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Bishop, young core among Lightning's five questions

by Tal Pinchevsky

The Tampa Bay Lightning faced several questions entering the 2013-14 season. And that was before their star, center Steven Stamkos, missed four months with a broken tibia and captain Martin St. Louis was traded to the New York Rangers at the NHL Trade Deadline. Despite those challenges, the Lightning kept winning thanks to breakout seasons from players including goaltender Ben Bishop, defenseman Victor Hedman, and rookie forwards Tyler Johnson and Ondrej Palat.

With a number of veterans added this summer through trades and free agency, here are five questions the Lightning must answer in 2014-15:

1. Will Bishop show last season wasn't a fluke? -- Bishop was one of the League's true breakout players last season, establishing career bests with 37 wins, a 2.23 goals-against average, a .924 save percentage and five shutouts. He missed the Stanley Cup Playoffs with an arm injury, but was rewarded for his efforts when he was named a finalist for the Vezina Trophy.

After signing a two-year extension earlier this month, it's now time for Bishop to show 2013-14 wasn't an aberration and he is indeed a franchise goalie.

"He was arguably the MVP of our team last year. We really leaned on our goaltender heavily," coach Jon Cooper told "I truly believe he's coming into his prime. With his work ethic and the way he approached the game as the year went on last year, I'm fully confident he'll be a rock back there for us."

2. Can Tampa Bay's young players continue to develop? -- Several young players emerged last season and helped the Lightning post the third-best record in the Eastern Conference. Johnson and Palat were named finalists for the Calder Trophy, and other young players like defenseman Radko Gudas and forwards Nikita Kucherov, Alex Killorn and J.T. Brown solidified their roster spots.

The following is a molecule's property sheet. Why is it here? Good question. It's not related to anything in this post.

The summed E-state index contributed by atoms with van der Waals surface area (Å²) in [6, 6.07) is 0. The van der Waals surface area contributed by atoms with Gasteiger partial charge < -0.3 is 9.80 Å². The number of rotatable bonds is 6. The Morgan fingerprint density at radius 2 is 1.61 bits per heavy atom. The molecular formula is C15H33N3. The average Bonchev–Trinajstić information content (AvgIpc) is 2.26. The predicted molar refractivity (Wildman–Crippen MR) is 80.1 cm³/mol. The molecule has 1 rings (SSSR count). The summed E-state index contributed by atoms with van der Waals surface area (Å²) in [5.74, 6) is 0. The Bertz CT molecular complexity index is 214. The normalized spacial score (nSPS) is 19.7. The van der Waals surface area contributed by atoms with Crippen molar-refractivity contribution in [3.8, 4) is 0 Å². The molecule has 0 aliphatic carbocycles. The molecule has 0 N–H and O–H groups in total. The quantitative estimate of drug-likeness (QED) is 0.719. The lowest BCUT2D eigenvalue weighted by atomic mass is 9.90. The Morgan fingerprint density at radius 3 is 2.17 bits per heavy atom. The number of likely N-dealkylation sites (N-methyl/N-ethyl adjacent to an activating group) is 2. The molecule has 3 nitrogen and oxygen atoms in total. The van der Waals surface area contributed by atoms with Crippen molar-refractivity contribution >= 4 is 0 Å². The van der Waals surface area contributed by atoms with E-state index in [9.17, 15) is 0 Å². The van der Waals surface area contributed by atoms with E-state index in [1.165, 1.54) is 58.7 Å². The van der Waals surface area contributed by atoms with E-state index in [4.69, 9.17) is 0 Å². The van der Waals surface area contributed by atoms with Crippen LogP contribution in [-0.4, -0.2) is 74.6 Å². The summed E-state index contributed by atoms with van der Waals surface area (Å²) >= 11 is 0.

The development of Tampa Bay's young players should be aided by the veterans added in the offseason. Defenseman Jason Garrison was acquired from the Vancouver Canucks before the Lightning signed defenseman Anton Stralman, forwards Brian Boyle and Brenden Morrow, and goaltender Evgeni Nabokov.

"They've been around the League a long time. They know what it takes to win," associate coach Rick Bowness said. "You bring along veterans who have had success in the League, that's going to continue their growth."

3. Is Jonathan Drouin ready for the NHL? -- Any discussion of Tampa Bay's prospect pool begins with Drouin, who the Lightning selected with the third pick in the 2013 NHL Draft. Drouin was named the 2013 CCM player of the year in junior hockey and dominated again last season with the Halifax Mooseheads, finishing third in Quebec Major Junior Hockey League scoring despite missing 22 games with injuries.

"I know he had some injuries last season, which curtailed his conditioning, but I know he's in much better shape," Bowness said of Drouin. "We're all hoping that he's ready to step in and help us take the next step. We'll see how his development goes. He would be the top prospect going into camp that we feel is ready to step in to play and contribute."

Steven Stamkos
Center - TBL
GOALS: 25 | ASST: 15 | PTS: 40
SOG: 124 | +/-: 9
4. Who will Stamkos' linemates be? -- In a season that saw him miss more than half of his team's games with a broken tibia and his longtime linemate, St. Louis, traded, Stamkos had a rotating cast on his wings. Playing alongside everyone from Ryan Callahan to Johnson to Killorn, the star center still put up "Stamkosian" numbers, at one point scoring nine goals and 13 points during a nine-game span in March.

But Tampa Bay's captain could benefit from gaining the kind of chemistry he enjoyed with St. Louis.

"Great players need great players to play with," Bowness said. "That's why we'll have a training camp and we'll find who the best two guys are suited to play with Stamkos."

5. Can the Lightning make it count in the playoffs? -- Outside of their run to the Eastern Conference Final in 2011, the Lightning haven't won a playoff series since hoisting the Stanley Cup in 2004. After being swept last season by the Montreal Canadiens, this team is expected to take the next step in the postseason.

"We know the standard that is set, what's expected. We set a really high bar for ourselves and I'm really excited about that," Cooper said. "It's so hard to make the playoffs in this League. We know what it takes now. If we want to not only make the playoffs but try to advance, we know the work that has to be put in."


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